The Illustrated Chronicle testifies that Russia used to cooperate closely with German catholic orders and that dual-faith practice was widely distributed throughout Russia, which means that Christian concepts used to get along in people’s minds with beliefs that are today commonly referred to as ”pagan ones”. While reading the present chronicle, I have not come upon any facts stating that there were forced conversions in any religion or any persecutions condemned by the State towards any religious groups in Russia. Even during the so-called Golden Horde period, Russian Princess visited the capital of the Golden Horde to show her wholehearted loyalty to Zoroastrianism. Exactly during the Mongolian period, we can observe extensive construction of temples (primarily, monastic buildings) in Russia.
Religious intolerance occurred and stroke its roots in Russia since the 17th century in the process of establishing State control over the Church, when religion became a State’s tool and a main weapon for ideological manipulation, primarily while implementing foreign policy. At the beginning of the Romanov dynasty, monarchs also implemented main military reforms resulting in replacing professional mercenaries by forcibly conscripted recruits. It makes sense – it is a way easier to mobilize non-professional soldiers for full commitment to military actions turning them into “cannon fodder”, while real political and economic goals are being disguised as “combating infidels” and “making Constantinople free”, and it’s promised that a soldier will get a 100% reward for the supreme sacrifice in the afterlife. It is more complicated to mobilize a recruit to rush towards his death only by assuring him that the Empire needs to be expanded or needs to have access to the sea for more profitable trading. A religious soldier who lost his legs during the ”holy war against heretics” will not seek compensation for this. Thus, replacing professional mercenaries with forcibly conscripted recruits made religious tolerance in the 17th century extremely unprofitable. Empire westward expansion was boastfully presented as a “battle with papists and Protestants”, while southward expansion was publicized as a fight against undipped Moslems to let orthodox Slavs and Greeks groaning under the oppression of “infidel” Turks free.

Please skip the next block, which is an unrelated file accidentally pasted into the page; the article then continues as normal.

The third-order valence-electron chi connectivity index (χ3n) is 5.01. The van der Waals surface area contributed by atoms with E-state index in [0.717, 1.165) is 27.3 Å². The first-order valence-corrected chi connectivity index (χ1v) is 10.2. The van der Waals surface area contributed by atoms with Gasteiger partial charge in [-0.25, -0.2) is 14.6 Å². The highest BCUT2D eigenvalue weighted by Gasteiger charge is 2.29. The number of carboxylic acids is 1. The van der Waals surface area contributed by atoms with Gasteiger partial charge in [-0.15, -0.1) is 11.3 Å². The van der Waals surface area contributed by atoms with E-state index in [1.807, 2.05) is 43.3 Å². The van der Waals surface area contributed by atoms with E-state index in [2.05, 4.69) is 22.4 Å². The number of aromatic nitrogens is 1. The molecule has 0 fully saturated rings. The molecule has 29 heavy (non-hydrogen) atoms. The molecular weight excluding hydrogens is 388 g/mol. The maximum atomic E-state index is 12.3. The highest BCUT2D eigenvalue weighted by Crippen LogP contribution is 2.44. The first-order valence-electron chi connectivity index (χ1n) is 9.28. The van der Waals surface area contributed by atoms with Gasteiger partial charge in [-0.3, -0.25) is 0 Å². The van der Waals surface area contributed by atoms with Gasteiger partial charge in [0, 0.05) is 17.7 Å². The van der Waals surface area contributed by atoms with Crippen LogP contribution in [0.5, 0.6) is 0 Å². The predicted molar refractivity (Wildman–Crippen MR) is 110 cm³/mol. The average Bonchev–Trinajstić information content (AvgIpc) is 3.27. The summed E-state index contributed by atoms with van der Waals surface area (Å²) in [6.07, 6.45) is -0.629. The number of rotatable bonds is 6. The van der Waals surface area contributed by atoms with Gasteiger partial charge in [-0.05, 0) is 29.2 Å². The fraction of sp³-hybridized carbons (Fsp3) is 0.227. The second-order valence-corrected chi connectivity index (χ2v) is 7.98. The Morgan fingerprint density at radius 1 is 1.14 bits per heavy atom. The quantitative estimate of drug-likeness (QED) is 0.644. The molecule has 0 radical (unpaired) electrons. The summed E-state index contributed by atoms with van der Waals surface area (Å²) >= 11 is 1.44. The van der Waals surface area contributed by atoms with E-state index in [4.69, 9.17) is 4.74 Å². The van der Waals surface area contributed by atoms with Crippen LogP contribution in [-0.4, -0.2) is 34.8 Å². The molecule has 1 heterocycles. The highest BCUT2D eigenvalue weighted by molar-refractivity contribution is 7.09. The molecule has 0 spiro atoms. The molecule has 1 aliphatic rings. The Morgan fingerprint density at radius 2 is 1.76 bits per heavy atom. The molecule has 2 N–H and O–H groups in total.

Exactly since then Catholicism, Protestantism and Islam have been subject to demonizing in Russian political mythology. For the same purpose, the State implemented a bloody religious reform in Russia in the middle of the 17th century.
Initially, in the 10th century, Russian Orthodoxy was characterized by its identity and transparency, but reformers started tailoring it to “Greek” standards. The church was renamed into the “Greek Church” just to make ”free from the oppression of Turks” Greeks think there was no difference between their own religion and the religion of “their liberators”, what would have made them accept the “religious idea as dominant” in military flareups between the Russian empire and the Turkish-Persian world and turn a blind eye to the purely economic goals.